Philippines' main island sees more power outages, exposing vulnerable grid

Rotating outages are expected to continue in parts of Luzon.
Rotating outages are expected to continue in parts of Luzon.PHOTO: ST FILE

MANILA (REUTERS) - The Philippine power grid operator warned on Wednesday (June 2) of further outages on the island of Luzon, which is home to more than half of the country's 110 million people, after electricity supplies were hit by power plant shutdowns.

The electricity output capacity is projected to be 6 per cent short of the requirement on Wednesday, marking a second day of shortfalls on Luzon, the National Grid Corporation of the Philippines (NGCP) said in an advisory.

It said available power capacity was expected to reach 11,260 megawatts (MW), with peak demand seen hitting 11,976MW.

Given the shortfall, NGCP said rotating outages were expected to continue in parts of Luzon, including portions of the capital region of metropolitan Manila.

Wednesday's 716MW deficit is nearly four times bigger than the 185MW shortfall on Tuesday, highlighting the precarious electricity supply position that is often felt by consumers at this time of year when demand peaks because of hotter weather.

The outages are another blow for the Philippine economy, which is recovering from a steep pandemic-induced recession, with metropolitan Manila alone accounting for around 40 per cent of economic output.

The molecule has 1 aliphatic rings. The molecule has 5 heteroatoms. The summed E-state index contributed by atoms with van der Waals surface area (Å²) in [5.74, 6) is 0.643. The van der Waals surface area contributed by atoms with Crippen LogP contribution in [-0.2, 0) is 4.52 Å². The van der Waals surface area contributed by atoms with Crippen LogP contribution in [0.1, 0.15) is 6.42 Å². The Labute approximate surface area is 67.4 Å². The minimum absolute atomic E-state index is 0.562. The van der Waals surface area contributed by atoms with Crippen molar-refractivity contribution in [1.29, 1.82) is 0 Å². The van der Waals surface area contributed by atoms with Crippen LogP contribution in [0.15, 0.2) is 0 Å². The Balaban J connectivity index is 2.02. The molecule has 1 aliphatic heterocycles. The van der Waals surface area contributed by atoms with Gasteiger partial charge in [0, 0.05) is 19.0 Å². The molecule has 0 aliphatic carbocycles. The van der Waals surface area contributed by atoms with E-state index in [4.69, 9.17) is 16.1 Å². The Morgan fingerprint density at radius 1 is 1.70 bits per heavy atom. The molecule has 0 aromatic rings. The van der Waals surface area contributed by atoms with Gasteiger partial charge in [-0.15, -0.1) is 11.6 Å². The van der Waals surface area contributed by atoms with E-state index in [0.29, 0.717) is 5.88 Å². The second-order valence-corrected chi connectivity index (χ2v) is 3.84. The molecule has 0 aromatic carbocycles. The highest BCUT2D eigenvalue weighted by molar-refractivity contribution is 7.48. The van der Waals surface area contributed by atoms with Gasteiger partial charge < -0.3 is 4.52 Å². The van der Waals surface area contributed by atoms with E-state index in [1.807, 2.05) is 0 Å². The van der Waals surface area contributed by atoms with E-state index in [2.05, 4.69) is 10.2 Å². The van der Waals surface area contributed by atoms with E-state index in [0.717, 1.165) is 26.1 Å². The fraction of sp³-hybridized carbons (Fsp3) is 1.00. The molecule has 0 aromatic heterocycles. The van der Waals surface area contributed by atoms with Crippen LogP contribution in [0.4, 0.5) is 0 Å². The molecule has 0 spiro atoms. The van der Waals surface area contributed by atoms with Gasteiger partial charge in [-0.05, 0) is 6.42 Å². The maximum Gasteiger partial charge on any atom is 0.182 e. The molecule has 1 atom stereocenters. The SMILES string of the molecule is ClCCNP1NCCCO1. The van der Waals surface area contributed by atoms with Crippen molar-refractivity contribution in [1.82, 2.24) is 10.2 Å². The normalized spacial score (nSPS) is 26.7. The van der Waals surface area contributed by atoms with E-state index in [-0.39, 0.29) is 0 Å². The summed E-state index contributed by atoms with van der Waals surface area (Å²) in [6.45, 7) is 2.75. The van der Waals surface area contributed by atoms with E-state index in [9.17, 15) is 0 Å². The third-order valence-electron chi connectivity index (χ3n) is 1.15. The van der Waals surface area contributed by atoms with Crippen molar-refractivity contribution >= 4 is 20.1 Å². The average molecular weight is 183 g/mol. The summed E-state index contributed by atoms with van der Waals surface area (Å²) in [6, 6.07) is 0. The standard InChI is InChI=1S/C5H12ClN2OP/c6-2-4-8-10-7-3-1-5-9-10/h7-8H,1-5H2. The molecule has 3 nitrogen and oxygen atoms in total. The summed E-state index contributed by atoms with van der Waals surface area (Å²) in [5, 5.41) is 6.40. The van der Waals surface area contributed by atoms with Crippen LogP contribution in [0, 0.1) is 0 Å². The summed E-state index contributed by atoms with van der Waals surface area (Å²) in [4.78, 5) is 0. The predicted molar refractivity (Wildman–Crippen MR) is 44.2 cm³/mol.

The outages could also present a challenge for the authorities to ensure steady power supply for Covid-19 vaccine storage facilities.

In a statement, the Department of Energy (DOE) said it has put the Luzon grid on "red alert" status during peak demand hours from 9am to 5pm, and in the evening until 11pm.

The DOE, which attributed the power deficit to several planned and unplanned power plant shutdowns, said the shortage should ease later on Wednesday when one of the plants hit by an unplanned outage comes back on stream, boosting supply by 647MW.

An electricity price cap has also been imposed to protect consumers from possible price spikes, it said.

The DOE expects more than 3,000MW of additional capacity to come on stream in the coming years and is encouraging more investment in renewables and clean power technology after declaring a moratorium on endorsing greenfield coal power plants.